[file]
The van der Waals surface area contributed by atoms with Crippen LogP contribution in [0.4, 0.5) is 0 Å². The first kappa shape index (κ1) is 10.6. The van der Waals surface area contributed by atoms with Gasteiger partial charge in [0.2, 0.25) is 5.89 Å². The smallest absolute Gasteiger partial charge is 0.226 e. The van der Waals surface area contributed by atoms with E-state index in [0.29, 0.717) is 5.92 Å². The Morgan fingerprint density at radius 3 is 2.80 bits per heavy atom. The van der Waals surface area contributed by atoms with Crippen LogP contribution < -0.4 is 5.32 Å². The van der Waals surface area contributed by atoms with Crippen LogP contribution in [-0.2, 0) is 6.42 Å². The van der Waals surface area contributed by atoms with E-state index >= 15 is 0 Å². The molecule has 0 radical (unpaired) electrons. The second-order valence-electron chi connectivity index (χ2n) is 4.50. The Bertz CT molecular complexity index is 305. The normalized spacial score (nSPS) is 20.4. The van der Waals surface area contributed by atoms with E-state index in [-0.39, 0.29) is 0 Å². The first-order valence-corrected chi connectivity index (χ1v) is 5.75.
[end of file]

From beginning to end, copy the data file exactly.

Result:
The van der Waals surface area contributed by atoms with Crippen LogP contribution in [0.4, 0.5) is 0 Å². The first kappa shape index (κ1) is 10.6. The van der Waals surface area contributed by atoms with Gasteiger partial charge in [0.2, 0.25) is 5.89 Å². The smallest absolute Gasteiger partial charge is 0.226 e. The van der Waals surface area contributed by atoms with E-state index in [0.29, 0.717) is 5.92 Å². The Morgan fingerprint density at radius 3 is 2.80 bits per heavy atom. The van der Waals surface area contributed by atoms with Crippen LogP contribution < -0.4 is 5.32 Å². The van der Waals surface area contributed by atoms with Crippen LogP contribution in [-0.2, 0) is 6.42 Å². The van der Waals surface area contributed by atoms with E-state index >= 15 is 0 Å². The molecule has 0 radical (unpaired) electrons. The second-order valence-electron chi connectivity index (χ2n) is 4.50. The Bertz CT molecular complexity index is 305. The normalized spacial score (nSPS) is 20.4. The van der Waals surface area contributed by atoms with E-state index in [-0.39, 0.29) is 0 Å². The first-order valence-corrected chi connectivity index (χ1v) is 5.75.